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New prospects for imaging the developing brain: opportunities and challenges

The brain undergoes rapid development during the fetal and neonatal period with lifelong consequences, presenting a critical window for investigations using structural and functional imaging. A number of high-profile projects are currently underway to acquire high quality data in the perinatal age range and make them available to the community. These include the developing Human Connectome Project and the Washington Fetal Brain MRI Database, amongst others.

These resources are expected to lead to high impact discoveries. However, data acquisition and analysis is challenging in the developing brain, and users should be aware of the constraints as well as the possible benefits and opportunities inherent in the data. Many, if not all, imaging characteristics change dramatically during development, including brain size, image contrast and artefacts, physiological signals and behavioural features such as head motion. This symposium will review the technical challenges that arise from imaging these complex changes, identify leading strategies, and describe approaches to address key unresolved challenges.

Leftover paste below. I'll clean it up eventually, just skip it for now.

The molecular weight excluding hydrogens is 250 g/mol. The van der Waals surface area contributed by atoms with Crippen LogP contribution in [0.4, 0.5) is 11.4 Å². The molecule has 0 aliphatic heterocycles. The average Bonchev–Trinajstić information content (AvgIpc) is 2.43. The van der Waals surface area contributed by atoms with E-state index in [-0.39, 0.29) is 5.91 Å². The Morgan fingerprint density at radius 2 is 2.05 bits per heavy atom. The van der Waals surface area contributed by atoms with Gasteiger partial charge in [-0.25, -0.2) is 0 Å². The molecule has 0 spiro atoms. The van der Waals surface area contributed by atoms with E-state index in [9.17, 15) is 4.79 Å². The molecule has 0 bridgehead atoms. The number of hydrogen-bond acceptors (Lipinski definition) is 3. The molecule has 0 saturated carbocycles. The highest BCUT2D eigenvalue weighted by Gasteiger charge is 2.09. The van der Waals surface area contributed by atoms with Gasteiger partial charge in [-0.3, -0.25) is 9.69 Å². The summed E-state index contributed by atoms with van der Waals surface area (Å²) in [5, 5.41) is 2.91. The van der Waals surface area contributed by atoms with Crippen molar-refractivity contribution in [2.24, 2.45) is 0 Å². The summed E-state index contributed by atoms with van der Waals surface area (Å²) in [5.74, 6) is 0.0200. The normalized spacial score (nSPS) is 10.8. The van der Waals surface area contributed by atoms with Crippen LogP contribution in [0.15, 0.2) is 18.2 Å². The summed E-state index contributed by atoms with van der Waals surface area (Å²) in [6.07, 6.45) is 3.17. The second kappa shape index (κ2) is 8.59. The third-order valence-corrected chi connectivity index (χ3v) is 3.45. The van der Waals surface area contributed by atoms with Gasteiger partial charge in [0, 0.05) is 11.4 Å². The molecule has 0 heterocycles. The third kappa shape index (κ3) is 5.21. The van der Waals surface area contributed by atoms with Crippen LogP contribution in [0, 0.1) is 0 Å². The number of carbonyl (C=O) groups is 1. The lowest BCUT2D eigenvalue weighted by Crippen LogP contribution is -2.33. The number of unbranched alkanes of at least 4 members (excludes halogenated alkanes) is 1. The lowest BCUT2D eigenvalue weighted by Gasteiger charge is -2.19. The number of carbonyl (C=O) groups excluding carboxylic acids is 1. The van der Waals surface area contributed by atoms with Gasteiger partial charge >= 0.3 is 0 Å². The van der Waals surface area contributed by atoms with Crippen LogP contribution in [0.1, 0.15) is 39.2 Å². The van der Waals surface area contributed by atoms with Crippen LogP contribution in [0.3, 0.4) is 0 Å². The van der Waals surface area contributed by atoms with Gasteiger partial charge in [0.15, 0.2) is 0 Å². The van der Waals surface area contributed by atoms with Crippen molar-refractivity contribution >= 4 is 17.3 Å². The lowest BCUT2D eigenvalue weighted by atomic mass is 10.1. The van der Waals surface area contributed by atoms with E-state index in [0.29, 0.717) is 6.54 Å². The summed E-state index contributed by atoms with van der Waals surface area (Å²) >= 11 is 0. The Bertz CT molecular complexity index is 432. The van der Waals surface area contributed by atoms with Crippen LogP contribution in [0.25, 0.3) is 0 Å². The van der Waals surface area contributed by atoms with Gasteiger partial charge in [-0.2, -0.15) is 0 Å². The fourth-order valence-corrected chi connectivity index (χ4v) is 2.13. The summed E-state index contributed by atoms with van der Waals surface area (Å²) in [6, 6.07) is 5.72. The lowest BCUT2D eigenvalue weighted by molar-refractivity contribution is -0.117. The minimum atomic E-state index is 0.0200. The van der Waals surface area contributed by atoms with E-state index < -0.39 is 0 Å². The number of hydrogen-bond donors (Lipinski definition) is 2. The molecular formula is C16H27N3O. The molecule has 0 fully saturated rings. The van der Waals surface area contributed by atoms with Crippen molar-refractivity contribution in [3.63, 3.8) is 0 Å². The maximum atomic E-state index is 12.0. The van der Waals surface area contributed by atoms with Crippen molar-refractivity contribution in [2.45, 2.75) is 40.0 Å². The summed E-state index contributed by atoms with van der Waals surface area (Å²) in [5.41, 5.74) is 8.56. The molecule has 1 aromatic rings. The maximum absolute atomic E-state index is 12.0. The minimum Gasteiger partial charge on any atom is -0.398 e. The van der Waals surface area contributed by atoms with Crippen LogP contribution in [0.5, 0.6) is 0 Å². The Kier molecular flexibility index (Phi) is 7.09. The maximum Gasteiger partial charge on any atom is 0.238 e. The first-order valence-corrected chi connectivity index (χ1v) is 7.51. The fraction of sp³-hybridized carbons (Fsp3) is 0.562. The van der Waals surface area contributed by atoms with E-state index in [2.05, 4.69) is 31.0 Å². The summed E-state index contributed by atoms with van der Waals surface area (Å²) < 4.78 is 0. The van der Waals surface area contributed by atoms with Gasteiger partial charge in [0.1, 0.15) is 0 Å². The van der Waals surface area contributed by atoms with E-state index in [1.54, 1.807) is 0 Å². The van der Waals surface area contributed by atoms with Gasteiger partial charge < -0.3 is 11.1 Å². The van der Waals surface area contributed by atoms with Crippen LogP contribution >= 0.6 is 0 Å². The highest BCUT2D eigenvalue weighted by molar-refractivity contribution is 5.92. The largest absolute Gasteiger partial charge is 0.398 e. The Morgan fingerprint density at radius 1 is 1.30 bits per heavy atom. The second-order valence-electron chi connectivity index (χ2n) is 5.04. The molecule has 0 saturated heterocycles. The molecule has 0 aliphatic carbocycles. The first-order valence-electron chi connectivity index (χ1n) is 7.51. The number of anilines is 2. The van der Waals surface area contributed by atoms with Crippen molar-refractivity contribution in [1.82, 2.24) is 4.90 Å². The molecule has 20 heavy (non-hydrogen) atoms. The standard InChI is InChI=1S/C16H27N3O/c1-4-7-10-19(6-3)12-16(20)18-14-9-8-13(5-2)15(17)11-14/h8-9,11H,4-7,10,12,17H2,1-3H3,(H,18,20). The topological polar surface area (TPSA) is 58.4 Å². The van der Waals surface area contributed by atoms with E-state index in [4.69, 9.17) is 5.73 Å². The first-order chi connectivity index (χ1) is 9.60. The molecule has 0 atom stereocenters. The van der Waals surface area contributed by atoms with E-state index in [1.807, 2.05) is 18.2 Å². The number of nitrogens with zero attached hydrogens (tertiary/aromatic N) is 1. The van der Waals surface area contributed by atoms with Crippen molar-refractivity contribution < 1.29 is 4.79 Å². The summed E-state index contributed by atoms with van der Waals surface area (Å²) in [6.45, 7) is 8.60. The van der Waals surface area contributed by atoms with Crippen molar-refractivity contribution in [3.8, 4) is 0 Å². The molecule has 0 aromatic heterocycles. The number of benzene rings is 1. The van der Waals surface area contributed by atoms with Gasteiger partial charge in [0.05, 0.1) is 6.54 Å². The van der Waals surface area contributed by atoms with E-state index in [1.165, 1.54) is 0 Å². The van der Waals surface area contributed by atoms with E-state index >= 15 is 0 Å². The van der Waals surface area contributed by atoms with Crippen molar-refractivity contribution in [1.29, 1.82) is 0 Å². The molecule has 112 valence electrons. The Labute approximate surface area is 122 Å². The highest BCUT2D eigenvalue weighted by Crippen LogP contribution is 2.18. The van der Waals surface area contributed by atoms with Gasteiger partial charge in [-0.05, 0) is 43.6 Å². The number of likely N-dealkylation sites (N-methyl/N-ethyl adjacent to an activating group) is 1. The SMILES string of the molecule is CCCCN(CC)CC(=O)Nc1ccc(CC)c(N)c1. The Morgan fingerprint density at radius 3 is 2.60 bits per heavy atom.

This programme will cover a range of aspects, including the biological differences in the developing brain compared to the adult brain, their impact on the acquired data, the practical issues of scanning small subjects prone to motion, and the adaptations needed in both the imaging protocol and the associated post-processing and analysis techniques to handle these issues. State of the art methods will be presented, and outstanding problems and questions that remain to be satisfactorily answered will be discussed.